My Daily Journal from England - Day 2
Wow. Sunningdale proved to be heathlands golf at its finest. The weather today was something on the line of a complete washing machine cycle. Sun, then wind, then driving rain… then sun, and repeat again. We played Sunningdale, the New Course… which is hardly such, but nonetheless the newer of the two courses, designed by Harry Colt. One would be hard pressed to find a better arrangement of holes, green complexes and strong par fours anywhere. The place is simply masterful and the holes are immensely strategic… many angled tee shots… a quality that I forever preach. And the setting is more beautiful that I imagined it would be, heather still in bloom.
So…. heather figured prominently in the course presentation… and given our playing abilities, perhaps too much. I some places, there was only about 60’ of playable width between the patches of heather. Mind you, if the outlying areas were simply rough grass or wispy fescue… we could at least find and advance the ball in some fashion. With heather, you hope you can find it… and your options thereafter are completely unpredictable… but usually not all too successful.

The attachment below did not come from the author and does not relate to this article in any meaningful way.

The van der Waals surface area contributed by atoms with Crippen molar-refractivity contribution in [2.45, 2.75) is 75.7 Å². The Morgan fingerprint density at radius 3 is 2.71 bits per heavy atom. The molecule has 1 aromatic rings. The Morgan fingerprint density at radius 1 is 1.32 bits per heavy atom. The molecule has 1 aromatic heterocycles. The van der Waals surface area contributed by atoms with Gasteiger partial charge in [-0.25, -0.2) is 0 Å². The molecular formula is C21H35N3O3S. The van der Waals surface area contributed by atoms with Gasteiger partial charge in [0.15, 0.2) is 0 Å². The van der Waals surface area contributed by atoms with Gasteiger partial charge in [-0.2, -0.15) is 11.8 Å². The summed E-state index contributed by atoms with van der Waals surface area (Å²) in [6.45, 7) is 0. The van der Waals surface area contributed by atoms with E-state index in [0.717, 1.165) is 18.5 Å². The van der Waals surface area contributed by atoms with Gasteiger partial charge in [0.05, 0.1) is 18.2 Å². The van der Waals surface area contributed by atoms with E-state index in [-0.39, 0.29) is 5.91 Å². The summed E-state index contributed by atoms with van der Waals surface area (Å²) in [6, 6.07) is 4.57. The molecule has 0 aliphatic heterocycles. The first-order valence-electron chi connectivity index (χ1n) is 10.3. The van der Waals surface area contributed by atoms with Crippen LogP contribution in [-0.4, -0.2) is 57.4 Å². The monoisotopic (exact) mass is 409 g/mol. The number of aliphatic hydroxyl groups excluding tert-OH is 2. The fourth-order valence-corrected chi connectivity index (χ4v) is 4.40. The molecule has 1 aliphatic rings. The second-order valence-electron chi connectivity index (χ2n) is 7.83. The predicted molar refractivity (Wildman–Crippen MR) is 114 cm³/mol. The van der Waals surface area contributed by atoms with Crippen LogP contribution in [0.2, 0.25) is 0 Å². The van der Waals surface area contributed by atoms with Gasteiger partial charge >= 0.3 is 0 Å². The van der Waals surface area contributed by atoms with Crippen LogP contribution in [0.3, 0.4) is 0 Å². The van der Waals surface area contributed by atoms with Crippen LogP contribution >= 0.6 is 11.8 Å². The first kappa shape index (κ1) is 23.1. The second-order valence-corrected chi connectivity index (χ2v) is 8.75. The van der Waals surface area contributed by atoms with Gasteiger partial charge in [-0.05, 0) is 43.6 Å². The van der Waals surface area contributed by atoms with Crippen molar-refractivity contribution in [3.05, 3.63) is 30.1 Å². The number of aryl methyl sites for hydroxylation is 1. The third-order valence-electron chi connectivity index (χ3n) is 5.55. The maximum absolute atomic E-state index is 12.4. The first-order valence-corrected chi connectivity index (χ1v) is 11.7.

A.W. Tillinghast , Architectural Study Tour , ASGCA , Bunkers , Classic Courses , Course Design , Design Elements , Donald Ross , Enjoyable Golf , European Courses , Golf & Travel , Golf and the Landscape , Golf Course Architecture , Golf Course Improvements , Golfing Destinations , H.S. Colt , Hazards in golf , Heather and gorse , Heathland Golf , Herbert Fowler , Huntercombe , James Braid , Links Golf , Renovation and Restoration , Royal Cinque Ports , Royal St. Georges , Short Par Fours , St. Enodoc , Strategic golf , Strategic Options , Sunningdale , Surrey , Swinley Forest , The Berkshire , Tom Dunn , Tom Simpson , Walton Heath , Width and golf , Willie Park, Jr. ,